Drosophila light-sensing cells use photosensitive opsins that upon exposure to light, activate transient receptor potential (TRP) cation channels, thus depolarizing the membrane and triggering neural activation. Although the BO and class IV da neurons use different photosensitive molecules and TRP channels, one can assume that PTTH/Torso signaling regulates the phototransduction pathway through a similar mechanism in both types of neurons. Immunohistochemical detection of Rh5, the opsin involved in light avoidance behavior in the BO, showed no difference in protein level in torso mutant background. PTTH/Torso signaling knockdown did not change the expression level of Gr28b, a gustatory receptor family gene that plays an opsin-like role in class IV da neurons. These results strongly suggest that PTTH affects signaling components downstream of the photoreceptors (Yamanaka, 2013)

The neural activity of the light sensors was investigated using the calcium indicator GCaMP3 for live calcium imaging. torso mutant class IV da neurons showed a 25% reduction of their response to light as compared with that of control. This was accompanied by a loss of light avoidance, indicating that such partial reduction of the GCaMP3 signal corresponds to a reduction of neural activity strong enough to exert a behavioral effect. Indeed, blocking the firing of class IV da neurons by using TrpA1-RNAi caused a similar 25% reduction of the GCaMP3 signal and behavioral effect. This suggests that in da neurons, PTTH/Torso signaling exerts its action upstream of TrpA1 channel activation. Accordingly, a strong genetic interaction was observed between torso and TrpA1 mutants for light preference. A genetic interaction between torso and Rh5 mutants was also detected, further supporting that PTTH/Torso signaling affects a step in phototransduction between the photoreceptor molecule and the TRP channel. Collectively, these data are consistent with the notion that PTTH/Torso signaling acts to facilitate TRP activation downstream of photoreceptor-dependent light sensing (Yamanaka, 2013)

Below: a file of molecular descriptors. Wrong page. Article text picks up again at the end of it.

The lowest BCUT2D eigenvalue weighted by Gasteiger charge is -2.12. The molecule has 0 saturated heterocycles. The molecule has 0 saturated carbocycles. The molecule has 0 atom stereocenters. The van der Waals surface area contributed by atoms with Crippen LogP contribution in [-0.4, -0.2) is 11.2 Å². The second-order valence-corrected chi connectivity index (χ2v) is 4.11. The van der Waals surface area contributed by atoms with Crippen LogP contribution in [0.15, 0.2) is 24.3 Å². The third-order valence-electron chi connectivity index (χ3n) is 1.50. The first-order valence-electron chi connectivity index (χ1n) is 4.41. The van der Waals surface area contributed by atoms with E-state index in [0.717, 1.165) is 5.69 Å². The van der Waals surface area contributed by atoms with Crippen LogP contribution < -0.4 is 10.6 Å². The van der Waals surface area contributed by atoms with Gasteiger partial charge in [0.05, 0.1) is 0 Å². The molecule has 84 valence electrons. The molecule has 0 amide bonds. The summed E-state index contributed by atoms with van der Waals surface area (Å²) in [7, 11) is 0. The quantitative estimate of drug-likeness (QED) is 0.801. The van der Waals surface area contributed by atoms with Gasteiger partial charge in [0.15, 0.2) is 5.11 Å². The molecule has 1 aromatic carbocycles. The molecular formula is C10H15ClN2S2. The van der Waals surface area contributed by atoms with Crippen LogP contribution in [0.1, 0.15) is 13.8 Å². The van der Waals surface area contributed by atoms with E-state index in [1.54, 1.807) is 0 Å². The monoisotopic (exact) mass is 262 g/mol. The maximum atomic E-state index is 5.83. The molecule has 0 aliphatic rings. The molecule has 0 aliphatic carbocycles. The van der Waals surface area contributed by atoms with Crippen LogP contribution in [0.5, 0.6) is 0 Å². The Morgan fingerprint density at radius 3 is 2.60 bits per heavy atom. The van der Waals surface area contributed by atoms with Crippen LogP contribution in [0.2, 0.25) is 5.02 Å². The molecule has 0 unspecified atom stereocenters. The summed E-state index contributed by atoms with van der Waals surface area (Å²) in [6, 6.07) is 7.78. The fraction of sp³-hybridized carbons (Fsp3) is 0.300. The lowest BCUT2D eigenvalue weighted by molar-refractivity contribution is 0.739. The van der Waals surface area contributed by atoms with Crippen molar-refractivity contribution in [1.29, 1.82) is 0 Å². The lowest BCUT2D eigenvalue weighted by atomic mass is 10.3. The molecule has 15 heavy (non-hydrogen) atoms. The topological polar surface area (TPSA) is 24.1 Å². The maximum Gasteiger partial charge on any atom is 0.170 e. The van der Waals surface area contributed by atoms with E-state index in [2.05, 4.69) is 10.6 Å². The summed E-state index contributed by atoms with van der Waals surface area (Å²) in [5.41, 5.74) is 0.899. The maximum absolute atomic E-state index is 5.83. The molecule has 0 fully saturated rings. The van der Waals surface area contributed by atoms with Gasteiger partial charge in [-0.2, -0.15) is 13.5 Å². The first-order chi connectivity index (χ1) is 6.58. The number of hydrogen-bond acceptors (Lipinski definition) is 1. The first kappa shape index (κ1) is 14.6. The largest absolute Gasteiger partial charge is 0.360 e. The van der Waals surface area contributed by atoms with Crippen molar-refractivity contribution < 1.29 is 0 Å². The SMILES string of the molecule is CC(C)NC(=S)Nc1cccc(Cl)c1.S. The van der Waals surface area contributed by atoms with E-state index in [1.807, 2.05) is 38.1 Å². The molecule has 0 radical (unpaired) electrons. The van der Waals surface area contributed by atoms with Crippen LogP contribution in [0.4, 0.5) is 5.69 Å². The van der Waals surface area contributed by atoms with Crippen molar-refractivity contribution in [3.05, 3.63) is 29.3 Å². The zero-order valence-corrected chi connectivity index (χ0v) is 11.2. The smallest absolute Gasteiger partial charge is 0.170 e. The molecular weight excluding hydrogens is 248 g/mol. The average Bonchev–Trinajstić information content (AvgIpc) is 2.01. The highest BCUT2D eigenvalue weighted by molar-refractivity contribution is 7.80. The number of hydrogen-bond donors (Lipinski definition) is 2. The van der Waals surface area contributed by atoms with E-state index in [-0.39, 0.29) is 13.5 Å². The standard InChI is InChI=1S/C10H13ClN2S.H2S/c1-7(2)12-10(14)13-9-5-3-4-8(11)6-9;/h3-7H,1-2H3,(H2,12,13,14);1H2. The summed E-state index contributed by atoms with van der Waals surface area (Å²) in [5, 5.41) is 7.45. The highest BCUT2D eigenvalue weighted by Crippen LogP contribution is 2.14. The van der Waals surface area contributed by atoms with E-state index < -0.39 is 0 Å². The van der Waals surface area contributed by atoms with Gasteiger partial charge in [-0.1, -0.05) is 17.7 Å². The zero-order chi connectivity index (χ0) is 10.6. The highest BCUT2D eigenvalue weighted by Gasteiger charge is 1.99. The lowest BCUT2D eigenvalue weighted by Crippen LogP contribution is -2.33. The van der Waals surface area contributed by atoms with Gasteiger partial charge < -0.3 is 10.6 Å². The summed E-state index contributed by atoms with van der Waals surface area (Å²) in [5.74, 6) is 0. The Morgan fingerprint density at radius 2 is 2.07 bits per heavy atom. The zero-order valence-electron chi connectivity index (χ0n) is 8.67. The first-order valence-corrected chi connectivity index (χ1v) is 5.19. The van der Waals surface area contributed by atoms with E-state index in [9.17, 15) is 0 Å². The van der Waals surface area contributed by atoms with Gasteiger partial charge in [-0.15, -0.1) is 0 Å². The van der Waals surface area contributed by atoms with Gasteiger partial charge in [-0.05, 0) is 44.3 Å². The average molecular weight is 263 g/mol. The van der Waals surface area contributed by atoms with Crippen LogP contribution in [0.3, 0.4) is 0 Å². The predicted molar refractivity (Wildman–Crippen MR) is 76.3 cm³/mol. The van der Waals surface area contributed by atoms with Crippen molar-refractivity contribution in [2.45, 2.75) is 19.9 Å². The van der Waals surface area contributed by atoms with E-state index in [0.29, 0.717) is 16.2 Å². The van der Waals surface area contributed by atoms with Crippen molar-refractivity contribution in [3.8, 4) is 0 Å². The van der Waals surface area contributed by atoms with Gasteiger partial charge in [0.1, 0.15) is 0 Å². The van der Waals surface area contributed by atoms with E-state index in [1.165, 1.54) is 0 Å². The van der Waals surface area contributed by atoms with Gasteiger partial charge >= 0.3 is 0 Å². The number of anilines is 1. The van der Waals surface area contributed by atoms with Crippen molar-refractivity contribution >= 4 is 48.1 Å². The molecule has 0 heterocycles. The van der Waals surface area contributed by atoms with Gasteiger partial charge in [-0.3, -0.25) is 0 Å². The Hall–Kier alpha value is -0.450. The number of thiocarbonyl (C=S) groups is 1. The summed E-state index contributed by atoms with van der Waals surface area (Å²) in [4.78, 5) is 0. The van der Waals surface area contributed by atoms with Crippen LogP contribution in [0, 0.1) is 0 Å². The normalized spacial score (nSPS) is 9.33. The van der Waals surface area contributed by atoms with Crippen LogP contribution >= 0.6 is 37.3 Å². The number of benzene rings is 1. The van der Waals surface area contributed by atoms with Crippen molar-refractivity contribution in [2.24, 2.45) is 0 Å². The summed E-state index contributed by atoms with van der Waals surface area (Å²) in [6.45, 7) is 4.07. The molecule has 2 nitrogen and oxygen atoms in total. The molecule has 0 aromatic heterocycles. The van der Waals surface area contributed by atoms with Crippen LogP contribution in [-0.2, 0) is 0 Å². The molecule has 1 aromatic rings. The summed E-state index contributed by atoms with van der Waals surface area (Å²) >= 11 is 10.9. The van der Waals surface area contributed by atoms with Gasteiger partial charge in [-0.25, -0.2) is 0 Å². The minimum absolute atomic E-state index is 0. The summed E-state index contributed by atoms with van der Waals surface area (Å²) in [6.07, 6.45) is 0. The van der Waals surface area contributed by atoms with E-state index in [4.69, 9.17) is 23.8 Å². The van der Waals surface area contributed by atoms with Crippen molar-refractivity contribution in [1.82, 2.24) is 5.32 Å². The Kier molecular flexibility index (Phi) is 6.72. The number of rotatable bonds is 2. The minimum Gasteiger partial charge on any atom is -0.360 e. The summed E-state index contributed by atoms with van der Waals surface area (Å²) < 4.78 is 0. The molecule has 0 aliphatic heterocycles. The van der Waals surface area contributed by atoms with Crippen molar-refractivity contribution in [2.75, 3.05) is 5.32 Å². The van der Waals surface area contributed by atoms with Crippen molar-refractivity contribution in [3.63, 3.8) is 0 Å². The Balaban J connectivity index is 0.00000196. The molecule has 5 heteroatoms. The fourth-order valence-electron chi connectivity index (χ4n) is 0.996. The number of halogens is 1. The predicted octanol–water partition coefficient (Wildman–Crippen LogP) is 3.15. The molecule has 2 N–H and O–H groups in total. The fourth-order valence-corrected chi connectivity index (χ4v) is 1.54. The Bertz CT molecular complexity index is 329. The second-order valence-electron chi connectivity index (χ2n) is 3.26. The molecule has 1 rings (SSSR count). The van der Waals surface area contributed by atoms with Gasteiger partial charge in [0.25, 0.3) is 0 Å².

A previous study suggested that larval photophobic behavior diminishes at the end of larval development, perhaps facilitating larval food exit and entry into the wandering phase. The present finding and the increase of PTTH at the beginning of the wandering stage appear to contradict such a hypothesis. Indeed, a sustained larval light avoidance mediated by PTTH was detected that persisted through the wandering stage. These results imply that wandering behavior is triggered by a signal distinct from light preference. Consistent with this notion, the timing of wandering initiation in ppk>torso-RNAiGD or Kr5.1>torso-RNAiGD larvae was found comparable with that of control animals, despite the fact that these animals are not photophobic (Yamanaka, 2013)

As found in other insects, wandering is either directly or indirectly triggered by PTTH- induced ecdysone production. Therefore, concomitant PTTH-mediated photophobicity could ensure that wandering larvae maintain a dark preference for pupariation site, providing better protection from predators and dehydration during the immobile pupal stage. To test this hypothesis, a light/dark preference assay was developed for pupariation. When exposed to a light/dark choice, larvae indeed showed a strong preference to pupariate in the dark. This behavior was abolished either by inactivating PTTH-expressing neurons (ptth>Kir2.1), by silencing ptth in the PTTH-expressing neurons (NP0423>ptth-RNAi, dicer2), or by introducing a torso mutant background (torso[e00150]/[1]). Dark site preference for pupariation was observed in Drosophila populations collected in the wild, confirming that this innate behavior was selected in a natural environment (Yamanaka, 2013)